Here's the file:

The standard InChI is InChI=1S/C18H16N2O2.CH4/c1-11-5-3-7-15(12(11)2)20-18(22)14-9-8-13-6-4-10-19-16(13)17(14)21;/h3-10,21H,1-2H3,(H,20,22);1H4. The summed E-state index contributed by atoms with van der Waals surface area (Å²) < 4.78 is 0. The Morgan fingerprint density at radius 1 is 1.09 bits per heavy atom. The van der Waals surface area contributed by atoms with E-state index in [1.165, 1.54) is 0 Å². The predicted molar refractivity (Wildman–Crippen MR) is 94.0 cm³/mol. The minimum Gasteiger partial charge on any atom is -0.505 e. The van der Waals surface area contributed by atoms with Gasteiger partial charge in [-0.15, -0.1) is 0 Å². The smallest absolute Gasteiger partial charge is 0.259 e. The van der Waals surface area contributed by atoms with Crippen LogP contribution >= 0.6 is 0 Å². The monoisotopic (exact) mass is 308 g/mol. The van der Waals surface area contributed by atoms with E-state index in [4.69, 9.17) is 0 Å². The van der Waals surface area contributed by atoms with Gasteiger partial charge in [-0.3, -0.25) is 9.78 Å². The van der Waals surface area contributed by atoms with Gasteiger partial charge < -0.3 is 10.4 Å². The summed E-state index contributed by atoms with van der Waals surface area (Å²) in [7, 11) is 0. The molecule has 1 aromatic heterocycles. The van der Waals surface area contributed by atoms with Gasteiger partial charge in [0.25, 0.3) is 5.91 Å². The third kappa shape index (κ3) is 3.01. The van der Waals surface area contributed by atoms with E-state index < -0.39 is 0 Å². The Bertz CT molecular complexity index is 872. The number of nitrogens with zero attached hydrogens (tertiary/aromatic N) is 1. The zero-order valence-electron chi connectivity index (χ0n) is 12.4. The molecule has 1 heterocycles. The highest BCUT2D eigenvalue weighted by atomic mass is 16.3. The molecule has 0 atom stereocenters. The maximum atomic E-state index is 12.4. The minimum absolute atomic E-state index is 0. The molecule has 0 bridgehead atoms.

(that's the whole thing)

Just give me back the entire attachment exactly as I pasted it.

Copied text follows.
The standard InChI is InChI=1S/C18H16N2O2.CH4/c1-11-5-3-7-15(12(11)2)20-18(22)14-9-8-13-6-4-10-19-16(13)17(14)21;/h3-10,21H,1-2H3,(H,20,22);1H4. The summed E-state index contributed by atoms with van der Waals surface area (Å²) < 4.78 is 0. The Morgan fingerprint density at radius 1 is 1.09 bits per heavy atom. The van der Waals surface area contributed by atoms with E-state index in [1.165, 1.54) is 0 Å². The predicted molar refractivity (Wildman–Crippen MR) is 94.0 cm³/mol. The minimum Gasteiger partial charge on any atom is -0.505 e. The van der Waals surface area contributed by atoms with Gasteiger partial charge in [-0.15, -0.1) is 0 Å². The smallest absolute Gasteiger partial charge is 0.259 e. The van der Waals surface area contributed by atoms with Crippen LogP contribution >= 0.6 is 0 Å². The monoisotopic (exact) mass is 308 g/mol. The van der Waals surface area contributed by atoms with E-state index in [4.69, 9.17) is 0 Å². The van der Waals surface area contributed by atoms with Gasteiger partial charge in [-0.3, -0.25) is 9.78 Å². The van der Waals surface area contributed by atoms with Gasteiger partial charge < -0.3 is 10.4 Å². The summed E-state index contributed by atoms with van der Waals surface area (Å²) in [7, 11) is 0. The molecule has 1 aromatic heterocycles. The van der Waals surface area contributed by atoms with Gasteiger partial charge in [0.25, 0.3) is 5.91 Å². The third kappa shape index (κ3) is 3.01. The van der Waals surface area contributed by atoms with E-state index < -0.39 is 0 Å². The Bertz CT molecular complexity index is 872. The number of nitrogens with zero attached hydrogens (tertiary/aromatic N) is 1. The zero-order valence-electron chi connectivity index (χ0n) is 12.4. The molecule has 1 heterocycles. The highest BCUT2D eigenvalue weighted by atomic mass is 16.3. The molecule has 0 atom stereocenters. The maximum atomic E-state index is 12.4. The minimum absolute atomic E-state index is 0. The molecule has 0 bridgehead atoms.